Language Work
All candidates will be required to show proficiency in two modern languages of scholarship (French or German) and any necessary primary source languages required by their field. Another modern language may be substituted for French or German with the approval of the director of graduate studies and the student's advisors. Skill levels for primary source languages will be determined through departmental examinations in cooperation with other departments where appropriate.

Qualifying Examinations
"Qualification for (or Admission to) Candidacy" means being authorized to embark on a dissertation project by passing the qualifying examinations and having a dissertation proposal approved by a research committee. Exams are set and supervised by the advisory committee after all residency requirements are completed. Normally, they consist of three 4-hour written exams plus an oral exam, all taken within a three-week period. Exams are initially taken in toto, but may be retaken once as a whole or in part at the discretion of the committee.

Termination of Enrollment in the Doctoral Program
If a doctoral student fails the written examination two times, fails the oral qualifying examination two times, falls below a 3.0 (B) grade point average, or fails to complete the written and oral examinations by the end of the approved length of time, the director of graduate studies, in consultation with the advisory committee, can initiate steps to terminate the student's enrollment in the program.

Final Examination
Oral defense of dissertation.

Ph.D. Minor in Religious Studies
Students electing the study of religion as an outside minor in a doctoral program will be required to complete 12 credit hours of course work. A maximum of 6 credit hours may be transferred from other institutions or taken from cross-listed courses. At least 6 credit hours are to be taken in the department.

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Courses

500-level courses are attached to upper-level undergraduate courses. 600- and 700-level courses are graduate seminars and usually require instructor's permission to enroll. 700-level courses are normally reserved for doctoral students.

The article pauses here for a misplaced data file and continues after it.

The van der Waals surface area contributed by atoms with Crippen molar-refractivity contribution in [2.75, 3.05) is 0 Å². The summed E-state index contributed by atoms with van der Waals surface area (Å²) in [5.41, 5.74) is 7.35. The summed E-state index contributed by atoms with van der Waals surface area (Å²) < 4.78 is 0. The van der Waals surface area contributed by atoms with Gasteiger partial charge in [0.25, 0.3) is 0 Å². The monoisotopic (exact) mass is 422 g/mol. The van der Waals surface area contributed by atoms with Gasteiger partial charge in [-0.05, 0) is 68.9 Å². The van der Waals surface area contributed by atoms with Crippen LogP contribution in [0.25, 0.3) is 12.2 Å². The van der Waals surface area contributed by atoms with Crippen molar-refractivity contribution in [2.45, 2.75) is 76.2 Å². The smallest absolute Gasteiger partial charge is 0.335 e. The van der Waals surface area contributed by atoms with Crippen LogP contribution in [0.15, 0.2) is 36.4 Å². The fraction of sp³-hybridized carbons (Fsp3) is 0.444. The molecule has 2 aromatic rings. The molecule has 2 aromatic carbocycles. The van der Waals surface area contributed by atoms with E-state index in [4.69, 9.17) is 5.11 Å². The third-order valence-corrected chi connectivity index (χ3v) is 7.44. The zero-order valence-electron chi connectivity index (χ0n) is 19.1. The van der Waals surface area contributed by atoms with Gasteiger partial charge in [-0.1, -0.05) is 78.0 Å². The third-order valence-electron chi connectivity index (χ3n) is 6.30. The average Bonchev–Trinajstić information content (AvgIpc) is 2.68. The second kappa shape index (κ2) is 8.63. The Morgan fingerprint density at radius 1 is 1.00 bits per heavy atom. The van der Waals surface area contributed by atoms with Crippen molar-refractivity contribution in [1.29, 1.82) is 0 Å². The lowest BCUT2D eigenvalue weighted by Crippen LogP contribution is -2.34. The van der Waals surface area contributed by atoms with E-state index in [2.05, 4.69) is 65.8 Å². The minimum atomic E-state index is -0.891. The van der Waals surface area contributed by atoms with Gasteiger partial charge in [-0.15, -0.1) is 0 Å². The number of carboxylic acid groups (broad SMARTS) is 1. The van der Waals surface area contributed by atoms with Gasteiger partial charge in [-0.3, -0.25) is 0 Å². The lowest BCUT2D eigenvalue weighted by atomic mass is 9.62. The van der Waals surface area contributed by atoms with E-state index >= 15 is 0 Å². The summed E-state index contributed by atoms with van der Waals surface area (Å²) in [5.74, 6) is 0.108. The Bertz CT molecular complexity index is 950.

Required and Track Seminars
Religious Traditions in the West
Religious Traditions in the East
Critical Issues in Religious Studies
Other Seminars, Readings, and Research
Additional Doctoral Courses

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Required and Track Seminars

R661 Religion and Social Criticism (4 cr.) Track I Seminar. Religion and social practices, with emphasis on religion and rationality, religion and culture, and religion and the self.

R662 Cross-Cultural Study of Religions (4 cr.) Track II seminar. Historical survey of the development of cross-cultural studies of religious traditions and analysis of the intellectual issues entailed in such studies.

R663 History of Biblical Interpretation (4 cr.) Track III seminar. Chronological introduction to the most influential works of biblical interpretation, from antiquity to the present. Readings in Jewish, Christian, and esoteric sources will include both commentary and hermeneutic theory.

R664 Religious Historiography (4 cr.) Track IV seminar. Survey of significant approaches to the history of religious traditions.

R665 Interpretations of Religion (4 cr.) Major theories and current problems. Required of all departmental graduate students.

R761 Religion and Social Criticism (3 cr.) Meets concurrently with R661, with additional reading and research assignments.

R762 Cross-Cultural Study of Religion (4 cr.) Meets concurrently with R662, with additional reading and research assignments.

R763 History of Biblical Interpretation (4 cr.) Meets concurrently with R663, with additional reading and research assignments.

R764 Religious Historiography (4 cr.) Meets concurrently with R664, with additional reading and research assignments.